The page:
Expensive cars

Mercedes Benz just sold the most expensive car ever, a 300 SLR Uhlenhaut Coupe from tea collection. It’s a hardtop race version of the gull wing. The sale price was $142,000,000. The buyer wasn’t identified, but someone actually paid that much at a RM Sotheby’s auction. The pervious record was $70,000,000 for a 1963 Ferrari 250 GTO. what do you think besides WTF? I think that’s everyone’s reaction, certainly mine.

The (at least) 2 bidders were convinced of its value.

A one of two car, magnesium body, no owner car (Merc never sold it!) with a well documented legacy… lots of touch points for collectors.

I am fine with it. I hope the new owner shows it regularly so others can experience it.

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I’m shocked by the price, but if someone has the money and wants to spend it that way, great. Their money, their choice.


I never understood that mentality. Maybe because growing up I never had any money for anything but the basics. I don’t understand antiques either. Had an aunt that had a room of antiques. No one was allowed to enter…just look. It wasn’t a large house. She basically made 1/5th of the house unusable.


Big deal. No Touchscreen, A/C, drum brakes and catches fire after a crash.

Buyer could have bought a Pinto and had enough left over for lunch at Denny’s :rofl:


I agree. A fool and their money are soon parted. I cannot believe the crazy stupid money people pay for certain “collectible” cars, especially when you consider how miserable the car would be to use for its intended purpose. Objectively speaking, a 30-year old Dodge Shadow or a 20-year old Kia Rio would be a much better car than some of these models selling for tens of thousands, hundreds of thousands, or even millions of dollars!

Me thinks very few people will agree with that . :wink:


I actually understand this sale price of this one-of-a-kind historic car better than the one on a recent auction: a 2000-something Ram diesel truck chassis with a 1970-ish Ford F250 crew cab body. Sale price? $200,000! Even the commentators were amazed.

So do the do the naysayers feel the same way about a painting? Andy Warhol’s Marilyn Monroe just sold for $195 million.

You can’t even drive a painting! :grin:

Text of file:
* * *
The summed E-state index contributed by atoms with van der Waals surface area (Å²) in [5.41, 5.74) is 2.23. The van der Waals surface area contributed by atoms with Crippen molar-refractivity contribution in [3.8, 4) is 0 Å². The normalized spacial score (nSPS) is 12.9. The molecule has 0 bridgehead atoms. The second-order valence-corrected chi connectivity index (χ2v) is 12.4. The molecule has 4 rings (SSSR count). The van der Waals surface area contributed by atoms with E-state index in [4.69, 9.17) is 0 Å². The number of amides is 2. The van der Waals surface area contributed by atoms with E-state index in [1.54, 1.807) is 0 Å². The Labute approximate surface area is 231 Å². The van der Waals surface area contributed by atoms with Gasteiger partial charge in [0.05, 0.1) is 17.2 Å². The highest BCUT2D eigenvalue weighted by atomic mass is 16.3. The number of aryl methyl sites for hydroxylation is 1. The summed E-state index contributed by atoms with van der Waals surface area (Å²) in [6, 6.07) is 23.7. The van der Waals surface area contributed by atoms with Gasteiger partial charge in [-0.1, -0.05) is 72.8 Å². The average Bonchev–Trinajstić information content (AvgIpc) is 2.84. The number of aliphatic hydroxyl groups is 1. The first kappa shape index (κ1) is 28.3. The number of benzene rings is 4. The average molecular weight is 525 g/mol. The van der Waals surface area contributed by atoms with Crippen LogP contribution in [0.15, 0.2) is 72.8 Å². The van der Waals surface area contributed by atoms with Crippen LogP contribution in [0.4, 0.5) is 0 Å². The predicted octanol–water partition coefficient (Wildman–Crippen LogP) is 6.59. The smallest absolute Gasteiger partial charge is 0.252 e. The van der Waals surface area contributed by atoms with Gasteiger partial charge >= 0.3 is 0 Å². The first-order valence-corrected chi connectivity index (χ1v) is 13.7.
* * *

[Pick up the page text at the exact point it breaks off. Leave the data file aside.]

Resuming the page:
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I’d rather have that than the exotics. I’d be afraid to use the ultra rare exotics. Heck, I’d be afraid to even wash them! I suppose if you have enough to afford them, you pay someone else to do all that. Still, not much fun in having something you can’t enjoy driving occasionally for fear of reducing the value.

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@bcohen2010 says he’d get more use out of “Dogs Playing Poker”. :laughing:

I don’t blame him. I like that one too.

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There’s quite a few folks who have more money than they’ll ever be able to spend in their lifetimes, and are probably thinking “what good is all the money doing for me, it just sitting unused in accounts doing nothing.” So they think they may as well get it doing something that will benefit them. Why not spend it on a cool car? Seems like a totally reasonable thing to do from that perspective. And its quite possible the car will eventually increase in value. I mean if they don’t want to donate the unneeded loot to a good cause, local schools and the like, why not enjoy it?


That’s the price you have to pay if you want a car with the two spare tires that come with it.

If you were worth several billion dollars would you drive those cars? Maybe, but only when you don’t want to be noticed. Bill Gates drives a Ford Focus, but has a few other, more interesting cars in addition to his aircraft hobby.

I love that print!


For myself I drive a 1952 MGTD Competition.
Love the car but iin comparision to anything produced today it’s pathetic
At the same time.it’s a car, something to be driven and enjoyed and not a painting.

This MB is like a Triple Crown Winner, well deserved for it’s preservation but will it ever be allowed to run free like it was designed?

I’d rather have a MG, Miata, RX7 or current Corvete/Porshe/Jaguar at a fraction of the cost to “push along the track” than some “statue” of a bygone era but I guess it’s all about the bucks.

Some of the price is because the car had never been offered for sale, a future auction might not bring as much. A 300SL Gullwing would still be expensive to buy but depending on condition could still be used for pleasure drives without hurting the value. This Mercedes will probably end up on a nice rug in the owner’s trophy garage when not loaned out to display at Pebble Beach or other events.

It’s not just A 300SL Gullwing. This is one of two hardtop racing 300SLs and is clearly different from all other 300SLs except for the one that MB still has in its museum. MB said they would not sell the one they kept, making the one recently sold essentially one of one. This one was not sold in a vacuum. It was sold at auction and there was at least one other bidder willing to pay close to the eventual selling price.

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few years back they were going to have an auction for the audi auto union race cars and someone made a big stink about the provenance of the cars. that they were actually basket cases made from spare parts of other cars. i think even a car made of real parts from a 1936 race car fleet would be worth a ton of money. dont know where that car is now.